Unstable dams mean Chernobyl-scale nuclear disaster threatens Central Asia’s Fergana valley

Unstable dams mean Chernobyl-scale nuclear disaster threatens Central Asia’s Fergana valley
Ever-present danger. Uranium tailings sites at Mailuu Suu, Kyrgyzstan. / IAEA Imagebank, cc-by-sa 2.0
By bne IntelliNews April 23, 2024

A possible Chernobyl-scale nuclear disaster threatens the fertile Fergana valley in Central Asia as Soviet-built dams holding vast amounts of uranium mine tailings that sit above the region are unstable, studies are said to have revealed.

If the dams collapse, the spillage of the tailings would make the vicinity uninhabitable.

The dams, located in Kyrgyzstan, hold some 700,000 cubic metres (185mn gallons) of uranium mine tailings. Assessments have shown that they became unreliable following a 2017 landslide. A further landslide, or an earthquake, could pollute the river system used to irrigate Kyrgyz, Uzbek and Tajik farmlands in the Fergana valley and lead to the displacement of millions of people.

The studies of the radioactive waste disposal facilities were conducted as part of a European Commission and European Bank for Reconstruction and Development (EBRD) project to reinforce the facilities. According to a Reuters report published on April 23, they showed that the waste type involved cannot be safely contained in the currently used locations and needs to be transferred away from the banks of the Mailuu-Suu river.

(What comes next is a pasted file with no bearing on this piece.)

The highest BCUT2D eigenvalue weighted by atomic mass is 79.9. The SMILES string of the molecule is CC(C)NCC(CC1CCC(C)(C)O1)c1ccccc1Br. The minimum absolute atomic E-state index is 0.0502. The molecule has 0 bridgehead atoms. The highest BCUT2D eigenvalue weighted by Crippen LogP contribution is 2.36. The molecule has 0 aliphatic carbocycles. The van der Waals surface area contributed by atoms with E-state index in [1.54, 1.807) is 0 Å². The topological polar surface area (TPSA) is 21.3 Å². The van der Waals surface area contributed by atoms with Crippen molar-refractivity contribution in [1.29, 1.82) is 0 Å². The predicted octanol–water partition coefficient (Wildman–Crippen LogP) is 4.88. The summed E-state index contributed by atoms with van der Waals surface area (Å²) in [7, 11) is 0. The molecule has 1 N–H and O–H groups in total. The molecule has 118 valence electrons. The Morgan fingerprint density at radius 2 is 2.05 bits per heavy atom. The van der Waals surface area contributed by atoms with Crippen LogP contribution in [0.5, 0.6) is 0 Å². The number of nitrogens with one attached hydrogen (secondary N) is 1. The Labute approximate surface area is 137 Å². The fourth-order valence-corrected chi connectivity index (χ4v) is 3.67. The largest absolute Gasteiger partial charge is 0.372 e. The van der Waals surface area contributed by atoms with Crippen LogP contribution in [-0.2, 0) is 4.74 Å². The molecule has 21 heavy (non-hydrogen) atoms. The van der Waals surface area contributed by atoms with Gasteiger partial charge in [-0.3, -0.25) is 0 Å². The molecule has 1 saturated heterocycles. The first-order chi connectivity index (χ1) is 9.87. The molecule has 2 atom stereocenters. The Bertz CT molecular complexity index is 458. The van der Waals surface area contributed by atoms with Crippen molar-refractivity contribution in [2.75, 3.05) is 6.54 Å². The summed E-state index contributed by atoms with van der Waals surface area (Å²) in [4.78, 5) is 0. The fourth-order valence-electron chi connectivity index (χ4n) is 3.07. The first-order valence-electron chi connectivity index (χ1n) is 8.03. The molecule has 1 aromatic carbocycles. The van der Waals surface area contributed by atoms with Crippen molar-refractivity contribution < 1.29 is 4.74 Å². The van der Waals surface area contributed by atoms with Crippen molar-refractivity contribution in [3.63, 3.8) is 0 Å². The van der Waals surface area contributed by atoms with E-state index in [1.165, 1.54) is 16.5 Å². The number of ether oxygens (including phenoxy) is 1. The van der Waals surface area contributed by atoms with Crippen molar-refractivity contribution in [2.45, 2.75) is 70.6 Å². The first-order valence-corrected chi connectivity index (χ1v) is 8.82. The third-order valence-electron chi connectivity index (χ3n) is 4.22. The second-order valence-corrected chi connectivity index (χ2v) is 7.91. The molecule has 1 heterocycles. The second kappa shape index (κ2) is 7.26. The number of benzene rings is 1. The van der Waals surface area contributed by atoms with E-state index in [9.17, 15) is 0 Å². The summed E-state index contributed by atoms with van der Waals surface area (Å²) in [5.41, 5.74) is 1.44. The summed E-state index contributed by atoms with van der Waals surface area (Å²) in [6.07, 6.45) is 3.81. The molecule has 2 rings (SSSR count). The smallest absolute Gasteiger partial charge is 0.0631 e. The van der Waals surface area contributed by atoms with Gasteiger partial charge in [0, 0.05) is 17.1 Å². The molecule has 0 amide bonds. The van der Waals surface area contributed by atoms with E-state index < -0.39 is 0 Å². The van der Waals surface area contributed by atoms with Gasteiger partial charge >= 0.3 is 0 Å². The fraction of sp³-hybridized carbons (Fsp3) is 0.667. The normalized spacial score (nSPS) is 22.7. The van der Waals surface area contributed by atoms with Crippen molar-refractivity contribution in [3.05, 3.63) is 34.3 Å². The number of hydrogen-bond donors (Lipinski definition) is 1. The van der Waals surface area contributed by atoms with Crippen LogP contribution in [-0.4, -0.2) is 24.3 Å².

"If a landslide causes the river to burst, the waste from two mine dumps will enter the water," Gulshair Abdullayeva, a manager of the Mailuu-Suu radiology lab, was cited as saying, adding: "The environmental disaster would almost be comparable with Chernobyl."

Some 16mn people live in the Fergana valley, the most densely populated area in Central Asia. Cotton, rice, grains, fruit and vegetables are among crops grown there.

Studies have highlighted how the waste in the dumps—located near the town of Mailuu-Suu, they in fact make up one of the world’s biggest uranium ore dumps—is liquid, making it more hazardous, Sebastian Hess, an engineer with German firm G.E.O.S., contracted by the Kyrgyz government, told Reuters, pointing out that the consequences of a strong earthquake might mean it flowing into the river.

"That would be a horrible catastrophe," he was reported as saying. "This water is used to irrigate fields which means agricultural produce would be contaminated."

The 2017 landslide weakened the dams' foundations and raised the river's water level, bringing it closer to the tailings, according to engineers.

An estimate prepared by Kyrgyzstan’s government and G.E.O.S. concluded that around €22-25mn would be required to transfer the waste at the two sites to a location further away from the river.